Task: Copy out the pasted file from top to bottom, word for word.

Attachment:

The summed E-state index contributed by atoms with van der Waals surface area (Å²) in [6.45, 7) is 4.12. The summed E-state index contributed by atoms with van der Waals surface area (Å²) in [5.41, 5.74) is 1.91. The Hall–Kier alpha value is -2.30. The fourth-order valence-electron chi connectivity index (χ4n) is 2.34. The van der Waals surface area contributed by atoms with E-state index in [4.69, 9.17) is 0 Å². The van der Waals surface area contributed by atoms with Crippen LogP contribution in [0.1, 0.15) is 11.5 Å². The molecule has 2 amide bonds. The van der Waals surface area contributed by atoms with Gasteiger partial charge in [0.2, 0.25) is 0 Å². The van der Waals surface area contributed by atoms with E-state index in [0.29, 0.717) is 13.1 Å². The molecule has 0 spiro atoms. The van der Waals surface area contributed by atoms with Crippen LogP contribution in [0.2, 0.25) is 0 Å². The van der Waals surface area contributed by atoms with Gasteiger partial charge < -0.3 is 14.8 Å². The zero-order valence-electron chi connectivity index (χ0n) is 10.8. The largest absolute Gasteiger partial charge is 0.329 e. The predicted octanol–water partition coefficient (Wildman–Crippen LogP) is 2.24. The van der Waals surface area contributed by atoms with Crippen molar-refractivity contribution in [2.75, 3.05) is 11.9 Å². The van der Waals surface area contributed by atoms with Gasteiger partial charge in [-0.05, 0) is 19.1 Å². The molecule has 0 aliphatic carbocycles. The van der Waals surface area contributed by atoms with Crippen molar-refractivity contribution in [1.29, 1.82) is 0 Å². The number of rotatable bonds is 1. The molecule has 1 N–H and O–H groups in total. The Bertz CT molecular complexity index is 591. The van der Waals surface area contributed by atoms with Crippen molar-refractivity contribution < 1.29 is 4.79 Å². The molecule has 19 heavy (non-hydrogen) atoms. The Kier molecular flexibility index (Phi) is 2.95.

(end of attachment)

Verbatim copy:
The summed E-state index contributed by atoms with van der Waals surface area (Å²) in [6.45, 7) is 4.12. The summed E-state index contributed by atoms with van der Waals surface area (Å²) in [5.41, 5.74) is 1.91. The Hall–Kier alpha value is -2.30. The fourth-order valence-electron chi connectivity index (χ4n) is 2.34. The van der Waals surface area contributed by atoms with E-state index in [4.69, 9.17) is 0 Å². The van der Waals surface area contributed by atoms with Crippen LogP contribution in [0.1, 0.15) is 11.5 Å². The molecule has 2 amide bonds. The van der Waals surface area contributed by atoms with Gasteiger partial charge in [0.2, 0.25) is 0 Å². The van der Waals surface area contributed by atoms with E-state index in [0.29, 0.717) is 13.1 Å². The molecule has 0 spiro atoms. The van der Waals surface area contributed by atoms with Crippen LogP contribution in [0.2, 0.25) is 0 Å². The van der Waals surface area contributed by atoms with Gasteiger partial charge < -0.3 is 14.8 Å². The zero-order valence-electron chi connectivity index (χ0n) is 10.8. The largest absolute Gasteiger partial charge is 0.329 e. The predicted octanol–water partition coefficient (Wildman–Crippen LogP) is 2.24. The van der Waals surface area contributed by atoms with Crippen molar-refractivity contribution in [2.75, 3.05) is 11.9 Å². The van der Waals surface area contributed by atoms with Gasteiger partial charge in [-0.05, 0) is 19.1 Å². The molecule has 0 aliphatic carbocycles. The van der Waals surface area contributed by atoms with Crippen molar-refractivity contribution in [1.29, 1.82) is 0 Å². The number of rotatable bonds is 1. The molecule has 1 N–H and O–H groups in total. The Bertz CT molecular complexity index is 591. The van der Waals surface area contributed by atoms with Crippen molar-refractivity contribution < 1.29 is 4.79 Å². The molecule has 19 heavy (non-hydrogen) atoms. The Kier molecular flexibility index (Phi) is 2.95.